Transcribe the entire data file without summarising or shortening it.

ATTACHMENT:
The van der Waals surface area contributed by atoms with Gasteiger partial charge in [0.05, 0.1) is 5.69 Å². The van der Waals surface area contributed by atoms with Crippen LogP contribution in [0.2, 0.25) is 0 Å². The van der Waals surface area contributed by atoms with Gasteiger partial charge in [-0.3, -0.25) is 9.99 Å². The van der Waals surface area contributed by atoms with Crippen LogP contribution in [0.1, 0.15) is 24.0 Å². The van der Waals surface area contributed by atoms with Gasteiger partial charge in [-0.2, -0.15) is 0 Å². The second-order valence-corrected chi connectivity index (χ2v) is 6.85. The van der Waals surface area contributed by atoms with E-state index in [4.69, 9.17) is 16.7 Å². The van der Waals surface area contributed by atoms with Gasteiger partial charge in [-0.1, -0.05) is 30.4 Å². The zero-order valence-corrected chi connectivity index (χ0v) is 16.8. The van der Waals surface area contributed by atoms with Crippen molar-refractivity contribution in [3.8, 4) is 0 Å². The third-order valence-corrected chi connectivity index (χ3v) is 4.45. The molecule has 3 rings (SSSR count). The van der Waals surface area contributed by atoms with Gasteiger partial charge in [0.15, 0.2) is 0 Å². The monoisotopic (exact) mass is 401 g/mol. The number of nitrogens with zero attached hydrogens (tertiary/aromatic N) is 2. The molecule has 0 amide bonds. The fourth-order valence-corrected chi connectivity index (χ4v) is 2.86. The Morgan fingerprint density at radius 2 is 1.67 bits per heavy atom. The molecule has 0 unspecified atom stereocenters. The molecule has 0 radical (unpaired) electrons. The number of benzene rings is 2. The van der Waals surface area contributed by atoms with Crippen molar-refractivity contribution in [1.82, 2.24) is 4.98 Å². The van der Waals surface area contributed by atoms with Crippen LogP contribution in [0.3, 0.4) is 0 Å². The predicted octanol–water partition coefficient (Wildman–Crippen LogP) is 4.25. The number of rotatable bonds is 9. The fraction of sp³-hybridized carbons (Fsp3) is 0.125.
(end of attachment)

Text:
The van der Waals surface area contributed by atoms with Gasteiger partial charge in [0.05, 0.1) is 5.69 Å². The van der Waals surface area contributed by atoms with Crippen LogP contribution in [0.2, 0.25) is 0 Å². The van der Waals surface area contributed by atoms with Gasteiger partial charge in [-0.3, -0.25) is 9.99 Å². The van der Waals surface area contributed by atoms with Crippen LogP contribution in [0.1, 0.15) is 24.0 Å². The van der Waals surface area contributed by atoms with Gasteiger partial charge in [-0.2, -0.15) is 0 Å². The second-order valence-corrected chi connectivity index (χ2v) is 6.85. The van der Waals surface area contributed by atoms with E-state index in [4.69, 9.17) is 16.7 Å². The van der Waals surface area contributed by atoms with Gasteiger partial charge in [-0.1, -0.05) is 30.4 Å². The zero-order valence-corrected chi connectivity index (χ0v) is 16.8. The van der Waals surface area contributed by atoms with Crippen molar-refractivity contribution in [3.8, 4) is 0 Å². The third-order valence-corrected chi connectivity index (χ3v) is 4.45. The molecule has 3 rings (SSSR count). The van der Waals surface area contributed by atoms with Gasteiger partial charge in [0.15, 0.2) is 0 Å². The monoisotopic (exact) mass is 401 g/mol. The number of nitrogens with zero attached hydrogens (tertiary/aromatic N) is 2. The molecule has 0 amide bonds. The fourth-order valence-corrected chi connectivity index (χ4v) is 2.86. The Morgan fingerprint density at radius 2 is 1.67 bits per heavy atom. The molecule has 0 unspecified atom stereocenters. The molecule has 0 radical (unpaired) electrons. The number of benzene rings is 2. The van der Waals surface area contributed by atoms with Crippen molar-refractivity contribution in [1.82, 2.24) is 4.98 Å². The van der Waals surface area contributed by atoms with Crippen LogP contribution in [0.3, 0.4) is 0 Å². The predicted octanol–water partition coefficient (Wildman–Crippen LogP) is 4.25. The number of rotatable bonds is 9. The fraction of sp³-hybridized carbons (Fsp3) is 0.125.